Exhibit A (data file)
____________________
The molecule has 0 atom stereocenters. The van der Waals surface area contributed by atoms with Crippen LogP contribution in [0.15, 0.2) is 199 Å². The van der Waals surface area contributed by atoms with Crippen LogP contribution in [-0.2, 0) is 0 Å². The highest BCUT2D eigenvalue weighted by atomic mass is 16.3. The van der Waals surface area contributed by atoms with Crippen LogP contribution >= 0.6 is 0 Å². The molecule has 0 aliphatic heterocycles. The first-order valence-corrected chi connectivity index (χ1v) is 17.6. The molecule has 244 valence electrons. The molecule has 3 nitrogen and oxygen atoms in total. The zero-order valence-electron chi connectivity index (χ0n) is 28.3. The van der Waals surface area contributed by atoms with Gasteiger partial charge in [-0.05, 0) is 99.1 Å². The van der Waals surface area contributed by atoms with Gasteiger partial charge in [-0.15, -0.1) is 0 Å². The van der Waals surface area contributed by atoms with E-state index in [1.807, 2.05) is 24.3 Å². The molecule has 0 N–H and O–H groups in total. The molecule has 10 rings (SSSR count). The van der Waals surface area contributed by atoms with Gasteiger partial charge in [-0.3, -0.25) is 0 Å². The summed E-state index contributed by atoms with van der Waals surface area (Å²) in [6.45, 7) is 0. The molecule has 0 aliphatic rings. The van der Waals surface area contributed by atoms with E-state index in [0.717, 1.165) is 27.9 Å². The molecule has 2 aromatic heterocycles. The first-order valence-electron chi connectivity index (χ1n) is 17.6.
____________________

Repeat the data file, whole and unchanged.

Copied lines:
The molecule has 0 atom stereocenters. The van der Waals surface area contributed by atoms with Crippen LogP contribution in [0.15, 0.2) is 199 Å². The van der Waals surface area contributed by atoms with Crippen LogP contribution in [-0.2, 0) is 0 Å². The highest BCUT2D eigenvalue weighted by atomic mass is 16.3. The van der Waals surface area contributed by atoms with Crippen LogP contribution >= 0.6 is 0 Å². The molecule has 0 aliphatic heterocycles. The first-order valence-corrected chi connectivity index (χ1v) is 17.6. The molecule has 244 valence electrons. The molecule has 3 nitrogen and oxygen atoms in total. The zero-order valence-electron chi connectivity index (χ0n) is 28.3. The van der Waals surface area contributed by atoms with Gasteiger partial charge in [-0.05, 0) is 99.1 Å². The van der Waals surface area contributed by atoms with Gasteiger partial charge in [-0.15, -0.1) is 0 Å². The van der Waals surface area contributed by atoms with E-state index in [1.807, 2.05) is 24.3 Å². The molecule has 0 N–H and O–H groups in total. The molecule has 10 rings (SSSR count). The van der Waals surface area contributed by atoms with Gasteiger partial charge in [-0.3, -0.25) is 0 Å². The summed E-state index contributed by atoms with van der Waals surface area (Å²) in [6.45, 7) is 0. The molecule has 0 aliphatic rings. The van der Waals surface area contributed by atoms with E-state index in [0.717, 1.165) is 27.9 Å². The molecule has 2 aromatic heterocycles. The first-order valence-electron chi connectivity index (χ1n) is 17.6.